Ann R. Thryft
User Rank
Blogger
Re: Outside the building box
Ann R. Thryft   5/9/2013 5:31:08 PM
NO RATINGS
Rob, I can't speak to others' tastes, but to me composites are no substitute for fine wood. I suspect they're actually cheaper than fine wood, though.



Ann R. Thryft
User Rank
Blogger
Re: Curvy buildings, today's fad application
Ann R. Thryft   5/9/2013 5:29:49 PM
NO RATINGS
William, I had the same question about damage, but I don't see why the wear problems would be much worse than what aircraft with carbon composite skins experience; in fact, they're probably not nearly as severe, since these buildings aren't speeding through the air and storms of hail, dust, and rain like planes do. Composites, of course, don't corrode like metals do.

Rob Spiegel
User Rank
Blogger
Re: Outside the building box
Rob Spiegel   5/9/2013 3:53:43 PM
NO RATINGS
Ann, is the cost of fine wood the reason builders are using composites for their curvy buildings? I wonder if the availability of composites will free up architects to alter their designs.

<<  <  Page 2/5  >  >>


Partner Zone
Latest Analysis
As more electric cars and plug-in hybrids hit the highways, the need for battery chargers is growing.
Festo is developing small wind turbines for generating power to buildings. The model for the mini wind devices is the seagull wing.
MIT students modified a 3D printer to enable it to print more than one object and print on top of existing printed objects. All of this was made possible by modifying a Solidoodle with a height measuring laser.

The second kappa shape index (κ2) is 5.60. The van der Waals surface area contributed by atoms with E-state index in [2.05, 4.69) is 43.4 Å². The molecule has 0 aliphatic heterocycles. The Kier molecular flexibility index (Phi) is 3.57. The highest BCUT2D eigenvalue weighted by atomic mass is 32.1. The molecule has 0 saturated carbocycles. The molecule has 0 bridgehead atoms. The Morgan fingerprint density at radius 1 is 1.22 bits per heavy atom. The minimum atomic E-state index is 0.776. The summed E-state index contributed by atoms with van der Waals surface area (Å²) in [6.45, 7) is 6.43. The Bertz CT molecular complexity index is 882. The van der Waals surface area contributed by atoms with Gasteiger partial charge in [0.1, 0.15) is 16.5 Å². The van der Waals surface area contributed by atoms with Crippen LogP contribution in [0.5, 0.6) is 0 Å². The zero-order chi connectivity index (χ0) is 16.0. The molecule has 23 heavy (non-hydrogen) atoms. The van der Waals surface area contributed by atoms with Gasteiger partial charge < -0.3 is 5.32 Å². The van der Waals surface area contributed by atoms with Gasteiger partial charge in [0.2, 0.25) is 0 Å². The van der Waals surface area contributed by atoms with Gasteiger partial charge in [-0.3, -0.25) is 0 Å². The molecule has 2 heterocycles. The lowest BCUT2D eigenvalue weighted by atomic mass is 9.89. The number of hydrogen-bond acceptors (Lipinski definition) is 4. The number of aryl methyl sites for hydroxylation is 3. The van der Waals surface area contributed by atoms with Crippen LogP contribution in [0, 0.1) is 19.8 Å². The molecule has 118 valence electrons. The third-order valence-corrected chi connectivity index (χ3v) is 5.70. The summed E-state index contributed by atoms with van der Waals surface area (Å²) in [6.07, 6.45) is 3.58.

A battery management system to support an electric motorcycle lithium-ion battery pack took first place in Texas Instruments' annual engineering innovation contest.
This Gadget Freak Review looks at a keyless Bluetooth padlock that works with your smartphone, along with a system that tracks your sleep behavior and wakes you at the perfect time in your sleep cycle to avoid morning grogginess.
More:Blogs|News
Design News Webinar Series
7/23/2014 11:00 a.m. California / 2:00 p.m. New York
7/17/2014 11:00 a.m. California / 2:00 p.m. New York
6/25/2014 11:00 a.m. California / 2:00 p.m. New York
5/13/2014 10:00 a.m. California / 1:00 p.m. New York / 6:00 p.m. London
Quick Poll
The Continuing Education Center offers engineers an entirely new way to get the education they need to formulate next-generation solutions.
Aug 18 - 22, Embedded Software Development With Python & the Raspberry Pi
SEMESTERS: 1  |  2  |  3  |  4  |  5  |  6


Focus on Fundamentals consists of 45-minute on-line classes that cover a host of technologies. You learn without leaving the comfort of your desk. All classes are taught by subject-matter experts and all are archived. So if you can't attend live, attend at your convenience.
Next Class: September 30 - October 2
Sponsored by Altera
Learn More   |   Login   |   Archived Classes
Twitter Feed
Design News Twitter Feed
Like Us on Facebook

Sponsored Content

Technology Marketplace

Copyright © 2014 UBM Canon, A UBM company, All rights reserved. Privacy Policy | Terms of Service